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The Perfect Elo System

Discussion in 'Game Design' started by jpthek9, Feb 13, 2015.

  1. jpthek9

    jpthek9

    Joined:
    Nov 28, 2013
    Posts:
    944
    We all know that nothing about a video game can be perfect as there's always room for improvement. We do know that something can come close however (like MineCraft and its revolutionary graphics). What then, is an almost perfect Elo system? I'd like to discuss about a good ranking system for the most popular team games, MOBAs.

    For a game like League of Legends where each player's contribution is hugely critical to the outcome of the game, matchmaking is an extremely important part. It's not just about making sure noobs have room to learn - it's to make sure everyone in the game has a fun, challenging experience. With that said, here are the rules:

    • 8 players/team (too much?)
    • About 45 minute games
    • Ranking makes you earn out-of-game experience and credits faster
    • Buying stuff with credits (out of game) doesn't give any major advantages - it only introduces variety (like heroes in League)
    How would the Elo be calculated and how would matches be made with it? My first thoughts is everyone starts with 1200 or so Elo (the more circulating Elo, the more players there are, thus the more valued your skill is). Games are originally hosted by 1 person and anyone else within say, 100 points of him can join. This value increases as time goes on so players won't have to wait forever.

    After a game ends, by default all losers lose 100 Elo and winners gain 100 Elo. The exception is when a player first starts and needs to be rapidly placed into his proper ranking - maybe double the change for the first 5 games.

    Then for each individual player, the difference between them and the average of the losing team's Elo is taken into account. To lessen its impact, only 10% of this value is added onto the Elo change from the game. In addition, individual feats done in games should be considered as well. Every time someone kills another, the killer steals 10% of the skill difference + 20 points from the victim).

    The system could also take into account the fact that a player who hasn't played a long time can pick up the game pretty fast compared to someone of equal current skill level so there could be a point shield. The point shield caps at 400 and recharges at a rate of 100/day. When a player loses, points are subtracted from his point shield before his Elo.

    For a tangible milestones, there could be a league system in the background that progresses every maybe 400 (toggled based on circulating points) points starting from 0. Something like:

    1. Wood
    2. Bronze
    3. Silver
    4. Gold
    5. Platinum
    6. Diamond
    7. Plutonium
    8. Radioactive Plutonium
    And then for the super gawdlike professional players, it can be based on %, maybe the top .01% of all players in Elo:

    9. Adamantium

    What are your thoughts about this system? Is it close or far from perfect as a general outline?
     
    Last edited: Feb 15, 2015
  2. Gigiwoo

    Gigiwoo

    Joined:
    Mar 16, 2011
    Posts:
    2,981
    Have you studied LoL? They've invested millions in their system and it's pretty dang good. Their system adjusts matchmaking based on:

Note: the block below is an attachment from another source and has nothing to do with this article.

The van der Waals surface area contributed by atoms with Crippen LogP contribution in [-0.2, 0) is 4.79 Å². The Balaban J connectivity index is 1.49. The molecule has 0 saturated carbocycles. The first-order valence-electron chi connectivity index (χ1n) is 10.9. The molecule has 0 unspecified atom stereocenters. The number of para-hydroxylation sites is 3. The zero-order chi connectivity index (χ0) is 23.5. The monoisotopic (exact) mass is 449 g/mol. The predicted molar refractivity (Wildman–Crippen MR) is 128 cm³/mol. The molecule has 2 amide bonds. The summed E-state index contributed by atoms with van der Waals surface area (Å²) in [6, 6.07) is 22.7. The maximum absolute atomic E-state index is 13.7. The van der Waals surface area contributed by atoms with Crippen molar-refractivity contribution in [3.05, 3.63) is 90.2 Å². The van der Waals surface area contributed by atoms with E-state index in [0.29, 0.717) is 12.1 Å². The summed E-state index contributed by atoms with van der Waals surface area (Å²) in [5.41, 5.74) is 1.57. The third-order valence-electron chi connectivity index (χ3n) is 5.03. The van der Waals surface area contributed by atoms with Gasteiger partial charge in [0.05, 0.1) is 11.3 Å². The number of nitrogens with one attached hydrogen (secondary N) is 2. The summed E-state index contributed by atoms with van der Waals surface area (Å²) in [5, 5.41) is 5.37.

• The game mode (ARAM, normal, etc)
    • The champion played (how new)
    • The position played (support, jungle, etc)
    • Ranked vs casual
    • Queued with others (and how many)
    • Time spent waiting for a game
    • Leaver/griefer status
    And more. It's extremely sophisticated, reasonably easy to reverse engineer parts of it, and practically invisible to players, except that most players end up near a 50% win/loss ratio, most of the time.

    PS - LOL started with a chess ELO type system before slowly rolling their own. No need to reinvent the wheel.

    Gigi
     
  3. Kiwasi

    Kiwasi

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    Dec 5, 2013
    Posts:
    16,432
    I suggest starting with looking up how Elo actually works. The Wikipedia article does a reasonable job explaining the algorithm. Then implement it. You will need to make some changes for the fact that it is team play, and Elo was developed for a 2 player game with a binary outcome.

    At its heart Elo calculates the statistical probability of the final result, then adjusts the players scores to be closer to that probability. Elo works better when you have a statistically significant number of games to use for the adjustment. This means adjusting ratings on a set frequency, rather then after every game. In practice many video game systems do not do this, which leads to a high degree of instability in player ratings.
     
  4. jpthek9

    jpthek9

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    Nov 28, 2013
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    Thanks for the suggestions! League's ranking seems waaaaay over my head but I'll definitely do my best to learn from it as they've manage to keep an extremely high player base.

    @BoredMormon This is interesting, not dynamically adjusting player ratings but instead giving them a fixed set of games and judging them based on those, but I feel like instant change in rating would be more appealing to players instead of playing i.e. 5 games before a change. Maybe the points could increase for show and finally add up after X games?
     
  5. ostrich160

    ostrich160

    Joined:
    Feb 28, 2012
    Posts:
    679
    Wait what